The dropoff from Burrow to Jake Browning can’t be overstated. Ja’Marr Chase should get as many targets as he can handle, but a target from Browning isn’t equal to one from Burrow. Cincinnati’s touchdown potential drops, too. So, Chase is a low-end WR1 or high-end WR2 without Burrow.
Tee Higgins will be in the flex mix when he returns from his hamstring injury. Joe Mixon will arguably suffer from Burrow’s absence more than any of Cincinnati’s fantasy-relevant players. According to Pro-Football-Reference, Mixon has cleared 5.0 yards per touch only three times this season, fewer times than he’s fallen short of 3.7 yards per touch.
A look under the hood is even more damning. Per Player Profiler, Mixon has faced an average of 6.5 defenders in the box this year and has done more damage against lighter fronts. Specifically, Mixon has had 0.5 yards per carry against stacked fronts, 2.9 yards per carry against base fronts and 5.0 yards per carry against light fronts. Browning is unlikely to keep defenses honest, meaning Mixon won’t face many light fronts the rest of the season. Mixon isn’t a must-start player but could emerge as a low-ceiling, volume-driven RB2/flex.
Sunday Also Had a Massacre Contest
Unfortunately, the critical injuries weren’t confined to Thursday’s game. Another divisional slugfest was filled with injuries. Namely, Kenneth Walker, Geno Smith and Cooper Kupp were injured. The severity isn’t clear for all of them, but Walker’s appears to be the most serious.
Seahawks’ HC Pete Carroll told reporters that RB Kenneth Walker suffered an “oblique strain that was legit.”
Walker is in danger of missing some time; Seahawks host the 49ers on Thanksgiving night.
– Adam Schefter (@AdamSchefter) November 20, 2023
Seahawks HC Pete Carroll described Geno Smith’s injury as a bruise on his triceps or back of the elbow, but he was able to get it loose enough to return Sunday. Carroll said he was not sure of Smith’s prognosis for Thursday vs. San Francisco. https://t.co/U7xqGyJS4A
– Around The NFL (@AroundTheNFL) November 20, 2023
No update yet on Cooper Kupp’s ankle, per Sean McVay. Matthew Stafford saw Kupp in the locker room postgame and indicated he was still going through information-gathering process.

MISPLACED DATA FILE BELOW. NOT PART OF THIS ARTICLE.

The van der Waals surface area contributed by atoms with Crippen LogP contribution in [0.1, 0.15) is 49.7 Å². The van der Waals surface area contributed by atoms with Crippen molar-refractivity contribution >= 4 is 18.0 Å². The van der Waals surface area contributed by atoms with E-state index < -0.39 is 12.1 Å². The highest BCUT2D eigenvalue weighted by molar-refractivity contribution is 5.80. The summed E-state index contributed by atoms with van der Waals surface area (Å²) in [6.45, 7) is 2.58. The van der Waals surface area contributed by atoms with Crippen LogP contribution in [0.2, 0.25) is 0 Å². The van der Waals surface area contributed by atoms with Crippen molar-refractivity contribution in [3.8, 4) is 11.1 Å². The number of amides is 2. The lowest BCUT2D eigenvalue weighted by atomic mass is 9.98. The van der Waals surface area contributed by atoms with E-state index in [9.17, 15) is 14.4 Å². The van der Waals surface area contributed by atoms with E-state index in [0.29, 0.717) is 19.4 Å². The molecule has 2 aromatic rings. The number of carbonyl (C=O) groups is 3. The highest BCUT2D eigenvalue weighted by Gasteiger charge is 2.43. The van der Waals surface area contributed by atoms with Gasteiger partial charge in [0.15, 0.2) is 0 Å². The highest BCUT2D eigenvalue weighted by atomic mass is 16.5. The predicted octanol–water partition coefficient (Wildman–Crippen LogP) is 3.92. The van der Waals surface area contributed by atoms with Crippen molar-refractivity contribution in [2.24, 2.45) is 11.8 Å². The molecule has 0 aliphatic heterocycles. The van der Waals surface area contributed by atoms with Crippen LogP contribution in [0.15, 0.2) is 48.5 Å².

– Jourdan Rodrigue (@JourdanRodrigue) November 20, 2023
Zach Charbonnet is a volume-driven flex or bye-week RB2 as long as Walker is out. DK Metcalf’s and Tyler Lockett’s values would crater if Drew Lock had to fill in for Smith on Thursday.
If Kupp’s ankle injury sidelines him, Puka Nacua’s floor and ceiling will climb. However, as John Daigle from 4For4 Football pointed out on Underdog Fantasy’s Week 11 Recap podcast, Tutu Atwell had a 21.9% target share in the first four weeks of this season when Kupp was on injured reserve. Atwell is a deep-league waiver option if Kupp is projected to miss any games.
The Chargers Are Poop Against the Pass
The Chargers had another pitiful showing against the pass in Week 11, coughing up 322 passing yards, two touchdowns and zero interceptions to Jordan Love. He was the fifth quarterback to exceed 320 passing yards and pass for multiple touchdowns against the Chargers this season. They’ve held only three quarterbacks under 250 passing yards this season.
The Chargers have the Ravens, Patriots, Broncos (twice), Raiders and Bills on the schedule through the remainder of the fantasy season. The pass-catchers on all of those teams will receive an uptick in value against the Chargers, and Russell Wilson is an intriguing trade target in superflex formats since the Broncos will face the Chargers in Week 14 and in championship week in Week 17.
Denver’s Defense Isn’t Bulletproof
Denver’s defense deserves credit for turning their season around after the Dolphins hung 70 points on them in Week 3. However, they’re a mouthwatering matchup for running backs. According to The 33rd Team’s data for Week 4 through Week 10 and ESPN’s box score for Week 11, the Broncos have allowed 883 rushing yards (126.1 per game), 5.7 yards per carry, two rushing touchdowns, 41 receptions (5.9 per game), 237 receiving yards (33.9 per game) and one receiving touchdown to running backs in their last seven games. The Broncos will face the Browns, Texans, Chargers (Week 14 and Week 17), Lions and Patriots during the rest of the fantasy season.
Josh Shepardson is a featured writer at FantasyPros. For more from Josh, check out his archive and follow him @BChad50.